Unless otherwise noted, the general rule of thumb for reusing fiber locking-nuts is: if the nut can be turned through with your fingers- replace it. Generally, elastic stop nuts can be used many times in complete safety before the locking efficiency deteriorates below acceptable levels.

After installation of a self-locking nut, inspect the installation to ensure the hardware extends at least 1/32 inch beyond the nut.

Here are a few no-no's working with fiber-locking nuts:

Bolts with damaged threads, rough ends or a 5/16 inch or larger bolt with a hole in the shank and having burrs at the hole are unacceptable for use with fiber-locking nuts.

Do not tap (run a tap through) the fiber insert.

Fiber insert self-locking nuts are limited in application to a temperature of 250 degrees F. The reason for this limit is because the effectiveness of the self-locking properties will reduce beyond this point.

Someone at some point in time had the homebuilders heart when he/she designed our next little item, channels.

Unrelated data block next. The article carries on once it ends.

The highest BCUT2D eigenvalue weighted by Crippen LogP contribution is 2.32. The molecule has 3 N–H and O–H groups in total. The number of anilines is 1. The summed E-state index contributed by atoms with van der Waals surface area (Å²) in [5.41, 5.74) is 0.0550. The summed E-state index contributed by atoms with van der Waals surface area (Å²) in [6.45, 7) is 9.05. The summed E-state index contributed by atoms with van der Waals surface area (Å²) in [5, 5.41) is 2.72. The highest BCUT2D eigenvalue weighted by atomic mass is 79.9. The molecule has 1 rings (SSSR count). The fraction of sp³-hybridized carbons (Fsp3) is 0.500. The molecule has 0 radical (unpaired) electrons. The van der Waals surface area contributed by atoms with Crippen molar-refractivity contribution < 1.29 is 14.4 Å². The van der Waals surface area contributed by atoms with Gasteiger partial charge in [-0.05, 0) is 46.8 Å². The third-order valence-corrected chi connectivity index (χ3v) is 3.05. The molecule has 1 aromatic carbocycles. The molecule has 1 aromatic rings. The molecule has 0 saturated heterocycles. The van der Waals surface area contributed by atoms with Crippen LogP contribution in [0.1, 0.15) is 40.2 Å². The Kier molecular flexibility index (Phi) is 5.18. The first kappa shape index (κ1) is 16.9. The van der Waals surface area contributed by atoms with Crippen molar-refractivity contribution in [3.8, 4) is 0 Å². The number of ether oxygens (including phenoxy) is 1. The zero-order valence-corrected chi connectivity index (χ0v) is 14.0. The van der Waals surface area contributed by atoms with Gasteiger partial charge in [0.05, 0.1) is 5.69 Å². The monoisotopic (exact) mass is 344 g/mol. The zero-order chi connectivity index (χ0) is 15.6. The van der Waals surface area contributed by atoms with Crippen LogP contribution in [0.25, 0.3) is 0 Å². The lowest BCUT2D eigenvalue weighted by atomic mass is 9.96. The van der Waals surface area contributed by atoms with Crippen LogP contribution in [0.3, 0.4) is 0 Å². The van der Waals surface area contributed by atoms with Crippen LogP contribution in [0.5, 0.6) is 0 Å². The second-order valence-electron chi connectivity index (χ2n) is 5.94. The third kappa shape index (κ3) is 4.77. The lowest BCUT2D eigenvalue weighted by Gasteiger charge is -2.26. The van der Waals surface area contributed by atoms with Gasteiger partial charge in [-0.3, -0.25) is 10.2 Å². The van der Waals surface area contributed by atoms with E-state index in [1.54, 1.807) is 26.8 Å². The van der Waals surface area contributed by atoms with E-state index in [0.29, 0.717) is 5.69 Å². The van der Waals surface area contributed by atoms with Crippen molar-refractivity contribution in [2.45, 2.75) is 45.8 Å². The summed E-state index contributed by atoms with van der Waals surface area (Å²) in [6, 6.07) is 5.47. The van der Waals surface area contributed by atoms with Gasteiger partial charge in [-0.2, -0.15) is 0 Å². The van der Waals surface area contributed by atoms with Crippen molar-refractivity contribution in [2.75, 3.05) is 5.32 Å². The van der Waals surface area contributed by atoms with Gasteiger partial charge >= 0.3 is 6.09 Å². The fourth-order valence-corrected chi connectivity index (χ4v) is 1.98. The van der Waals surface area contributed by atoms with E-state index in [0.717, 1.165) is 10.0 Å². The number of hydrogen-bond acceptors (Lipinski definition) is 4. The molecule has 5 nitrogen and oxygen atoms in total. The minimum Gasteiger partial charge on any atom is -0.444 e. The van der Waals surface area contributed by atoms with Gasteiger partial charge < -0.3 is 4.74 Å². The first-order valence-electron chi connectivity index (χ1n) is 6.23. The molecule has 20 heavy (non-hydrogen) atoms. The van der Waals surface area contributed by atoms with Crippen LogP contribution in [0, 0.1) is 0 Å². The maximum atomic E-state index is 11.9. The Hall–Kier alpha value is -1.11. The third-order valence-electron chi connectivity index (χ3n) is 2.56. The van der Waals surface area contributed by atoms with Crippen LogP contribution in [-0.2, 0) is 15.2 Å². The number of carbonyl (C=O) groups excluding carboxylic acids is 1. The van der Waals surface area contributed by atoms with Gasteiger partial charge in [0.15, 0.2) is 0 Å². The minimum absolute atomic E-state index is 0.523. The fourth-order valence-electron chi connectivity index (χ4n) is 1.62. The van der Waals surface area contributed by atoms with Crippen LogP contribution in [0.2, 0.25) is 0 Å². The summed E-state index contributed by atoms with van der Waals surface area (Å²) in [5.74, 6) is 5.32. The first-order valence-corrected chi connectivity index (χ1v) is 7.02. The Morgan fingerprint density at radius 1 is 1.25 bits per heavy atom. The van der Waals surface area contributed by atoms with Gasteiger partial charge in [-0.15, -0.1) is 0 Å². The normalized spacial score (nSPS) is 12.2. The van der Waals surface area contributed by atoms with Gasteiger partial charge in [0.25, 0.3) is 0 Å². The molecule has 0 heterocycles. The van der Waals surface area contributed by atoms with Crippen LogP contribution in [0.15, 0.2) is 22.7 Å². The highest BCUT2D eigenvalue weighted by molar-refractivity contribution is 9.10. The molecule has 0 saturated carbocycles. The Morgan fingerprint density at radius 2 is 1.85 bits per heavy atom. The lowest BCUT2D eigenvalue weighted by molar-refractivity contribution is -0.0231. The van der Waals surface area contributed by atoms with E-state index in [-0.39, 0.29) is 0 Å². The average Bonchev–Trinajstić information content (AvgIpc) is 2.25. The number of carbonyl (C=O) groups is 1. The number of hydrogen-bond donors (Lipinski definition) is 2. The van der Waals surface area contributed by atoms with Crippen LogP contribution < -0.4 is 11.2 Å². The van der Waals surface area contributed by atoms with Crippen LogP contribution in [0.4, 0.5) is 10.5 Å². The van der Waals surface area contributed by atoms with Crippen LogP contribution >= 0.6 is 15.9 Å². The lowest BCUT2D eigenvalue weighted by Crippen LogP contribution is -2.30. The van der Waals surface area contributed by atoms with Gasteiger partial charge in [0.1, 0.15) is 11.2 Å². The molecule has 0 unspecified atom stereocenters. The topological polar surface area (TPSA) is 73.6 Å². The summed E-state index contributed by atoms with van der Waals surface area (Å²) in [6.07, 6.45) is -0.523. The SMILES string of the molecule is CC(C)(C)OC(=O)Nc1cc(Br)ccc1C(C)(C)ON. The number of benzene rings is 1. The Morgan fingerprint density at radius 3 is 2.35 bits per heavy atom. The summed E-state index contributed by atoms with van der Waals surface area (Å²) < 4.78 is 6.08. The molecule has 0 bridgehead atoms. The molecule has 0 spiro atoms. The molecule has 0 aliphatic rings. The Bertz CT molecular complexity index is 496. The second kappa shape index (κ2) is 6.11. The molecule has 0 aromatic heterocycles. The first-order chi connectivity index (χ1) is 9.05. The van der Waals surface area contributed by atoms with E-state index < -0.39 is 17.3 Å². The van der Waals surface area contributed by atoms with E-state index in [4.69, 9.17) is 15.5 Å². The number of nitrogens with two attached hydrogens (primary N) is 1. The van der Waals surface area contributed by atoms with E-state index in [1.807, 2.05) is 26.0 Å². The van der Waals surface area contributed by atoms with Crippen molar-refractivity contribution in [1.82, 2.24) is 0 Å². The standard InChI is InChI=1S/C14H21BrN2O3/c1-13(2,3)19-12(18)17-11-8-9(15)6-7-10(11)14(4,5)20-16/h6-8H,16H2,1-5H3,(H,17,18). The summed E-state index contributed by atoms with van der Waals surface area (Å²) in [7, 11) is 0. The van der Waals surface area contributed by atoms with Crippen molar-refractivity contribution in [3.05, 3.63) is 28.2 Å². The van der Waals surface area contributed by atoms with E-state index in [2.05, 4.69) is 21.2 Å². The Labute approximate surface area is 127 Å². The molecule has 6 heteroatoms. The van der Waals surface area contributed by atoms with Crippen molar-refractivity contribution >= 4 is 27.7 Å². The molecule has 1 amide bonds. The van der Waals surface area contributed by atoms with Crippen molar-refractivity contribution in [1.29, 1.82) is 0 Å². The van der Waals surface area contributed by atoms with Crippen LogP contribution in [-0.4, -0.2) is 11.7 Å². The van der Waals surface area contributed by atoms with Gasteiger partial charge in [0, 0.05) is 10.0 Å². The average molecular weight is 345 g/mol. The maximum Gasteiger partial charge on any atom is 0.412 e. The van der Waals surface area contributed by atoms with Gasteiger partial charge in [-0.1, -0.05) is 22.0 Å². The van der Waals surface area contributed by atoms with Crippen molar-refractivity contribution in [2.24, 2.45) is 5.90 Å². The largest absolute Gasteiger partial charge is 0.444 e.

A nut channel is a metallic channel with multiple fiber or metallic self-locking nuts attached. This arrangement allows for a clean installation of the channel, needing only a few attachment locations on the structure with multiple locations on the interior of the structure.

Some other forms of Aircraft Nuts.

Anchor Nuts/Nut Plates

Instrument Nut

Tinnerman Nuts- Flat plate nut for inspection holes used in conjunction with AN530 and AN531 type B screws.

Anchor Nuts- We normally call these handy little items nutplates. They essentially are nuts mounted on a plate either fixed or able to float and retained in position by the use of rivets.